This was how it happened that one May morning a little
girl stood by the sitting-room window in the white
farmhouse and watched Miss Polyphemus crawl slowly out
of her cocoon. A few days before a sour,
It was discouraging. You can see how it would be. She
had been used to having so many legs, and had looked
forward all the summer before to the time when
she should float lightly through the air and sip honey
from flowers. She had dreamed of it all winter. And
now here she was—wet and weak, with only six legs
left, and four very small and crumpled wings. Her body
was so big and fat that she could not hold it up from
When she awakened, she felt much stronger and more cheerful. She was drier and her body felt lighter. This was because the fluids from it were being pumped into her wings. That was making them grow, and the beautiful colors began to show more brightly on them. "I wonder," she said to herself, "if Moths always feel so badly when they first come out?"
If she had but known it, there were at that very time hundreds of Moths as helpless as she, clinging to branches, leaves, and stones all through the forest. There were many Polyphemus Moths just out, for in their family it is the custom for all to leave their cocoons at just about such a time in the morning. Perhaps she would have felt more patient if she had known this, for it does seem to make hard times easier to bear when one knows that everybody else has hard times also. Of course other people always are having trouble, but she was young and really believed for a time that she was the only uncomfortable Moth in the world.
All day long her wings were stretching and growing
smooth. When it grew dark she was nearly ready to fly.
the farmer's wife lifted her gently by the wings and
put her on the inside of the wire
On the back ones were dark
"I would like to fly," sighed Miss Polyphemus, "and I believe I could if it were not for this horrid screen." She did not know that the farmer's wife had put her there to keep her safe from night birds until she was quite strong.
The wind blew in, sweet with the scent of wild cherry
There fluttered toward her another Polyphemus Moth, a handsome fellow, marked exactly as she was, only with darker coloring. His body was more slender, and his feelers were very beautiful and feathery. She was fat and had slender feelers.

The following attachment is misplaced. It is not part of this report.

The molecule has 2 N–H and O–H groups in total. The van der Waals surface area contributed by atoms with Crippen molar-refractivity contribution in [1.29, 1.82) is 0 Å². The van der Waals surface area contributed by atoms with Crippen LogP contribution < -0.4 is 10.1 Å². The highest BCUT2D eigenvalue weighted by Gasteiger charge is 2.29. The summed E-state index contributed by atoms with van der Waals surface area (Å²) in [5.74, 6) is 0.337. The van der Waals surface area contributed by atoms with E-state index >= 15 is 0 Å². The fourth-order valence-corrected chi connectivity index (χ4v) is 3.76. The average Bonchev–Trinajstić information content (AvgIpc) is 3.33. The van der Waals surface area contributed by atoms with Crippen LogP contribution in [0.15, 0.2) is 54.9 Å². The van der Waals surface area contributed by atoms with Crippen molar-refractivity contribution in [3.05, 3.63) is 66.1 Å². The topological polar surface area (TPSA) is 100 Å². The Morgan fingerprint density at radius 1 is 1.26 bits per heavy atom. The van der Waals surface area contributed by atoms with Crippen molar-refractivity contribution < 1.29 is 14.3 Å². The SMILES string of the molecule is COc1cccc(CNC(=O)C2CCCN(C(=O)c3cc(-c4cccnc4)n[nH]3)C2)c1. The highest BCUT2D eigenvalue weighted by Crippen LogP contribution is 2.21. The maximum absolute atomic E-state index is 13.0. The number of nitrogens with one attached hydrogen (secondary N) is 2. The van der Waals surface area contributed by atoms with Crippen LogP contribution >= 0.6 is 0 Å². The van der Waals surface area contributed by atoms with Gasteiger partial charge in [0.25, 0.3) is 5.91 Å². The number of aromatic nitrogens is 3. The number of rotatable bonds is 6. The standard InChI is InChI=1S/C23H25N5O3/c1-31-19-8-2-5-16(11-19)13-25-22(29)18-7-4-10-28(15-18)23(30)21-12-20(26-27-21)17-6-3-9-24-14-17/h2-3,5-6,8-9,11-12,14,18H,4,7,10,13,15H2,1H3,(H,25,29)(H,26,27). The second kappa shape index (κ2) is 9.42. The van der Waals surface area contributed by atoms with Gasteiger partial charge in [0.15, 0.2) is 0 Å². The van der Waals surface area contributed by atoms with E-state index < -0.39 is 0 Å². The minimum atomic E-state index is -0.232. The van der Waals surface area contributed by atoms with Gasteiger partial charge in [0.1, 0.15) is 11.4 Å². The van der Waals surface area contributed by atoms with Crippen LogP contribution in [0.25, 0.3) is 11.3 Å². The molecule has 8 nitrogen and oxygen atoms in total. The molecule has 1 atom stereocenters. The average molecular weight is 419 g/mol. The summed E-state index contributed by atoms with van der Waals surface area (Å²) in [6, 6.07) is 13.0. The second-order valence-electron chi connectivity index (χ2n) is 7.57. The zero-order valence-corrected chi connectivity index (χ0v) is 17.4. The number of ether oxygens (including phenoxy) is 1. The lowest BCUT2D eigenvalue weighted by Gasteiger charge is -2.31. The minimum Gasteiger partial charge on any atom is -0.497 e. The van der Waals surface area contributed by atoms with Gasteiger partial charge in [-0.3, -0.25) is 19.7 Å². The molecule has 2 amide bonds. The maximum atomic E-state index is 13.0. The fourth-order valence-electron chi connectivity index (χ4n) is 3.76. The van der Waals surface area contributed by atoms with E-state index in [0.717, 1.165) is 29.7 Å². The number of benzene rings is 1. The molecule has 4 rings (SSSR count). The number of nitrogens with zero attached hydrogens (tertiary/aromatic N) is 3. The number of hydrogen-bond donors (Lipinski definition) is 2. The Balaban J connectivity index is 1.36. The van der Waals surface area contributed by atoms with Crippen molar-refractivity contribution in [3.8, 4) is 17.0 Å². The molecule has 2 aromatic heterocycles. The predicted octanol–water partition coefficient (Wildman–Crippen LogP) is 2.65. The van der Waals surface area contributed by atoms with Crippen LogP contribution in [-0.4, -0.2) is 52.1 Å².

"Ah!" said he. "I thought I should find you soon."
"Indeed?" she replied. "I wonder what made you think that?"
"My feelers, of course," said he. "They always tell me where to find my friends. You know how that is yourself."
"I?" said she, as she changed her position a little.
"I am just from my cocoon. This was my
"And so you have not met any one yet?" he asked. "Ah, this is a strange world—a very strange world. I would advise you to be very careful with whom you make friends. There are so many bad Moths, you know."
"Good-evening," said a third voice near them, and
another Polyphemus Moth with feathery feelers alighted
on the screen. He smiled sweetly at Miss Polyphemus
and scowled fiercely at the other Moth. It would have
ended in a quarrel right then and there, if a fourth
Moth had not come at that minute. One after another
came, until there were nine handsome fellows on the
outside and Miss Polyphemus on the inside of the screen
trying to entertain them all and keep them from
quarrelling. It made her very proud to think so many
were at her
Still, society tires one very much, and it was hard to
keep her guests from quarrelling. When she got to
talking to one about
At last those outside got to fighting. There was only one, the handsomest of all, who said he thought too much of his feelers to fight anybody. "Supposing I should fight and break them off," said he. "I couldn't smell a thing for the rest of my life." He was very sensible, and really the eight other fellows were fighting on account of Miss Polyphemus, for whenever they thought she liked one best they began to bump up against him.
They lived in the forest after that.
Toward morning the farmer's wife awakened and looked at
Miss Polyphemus. When she saw that she was strong
enough to fly, she opened the screen and let her go.
By that time three of those with feathery feelers were
dead, three were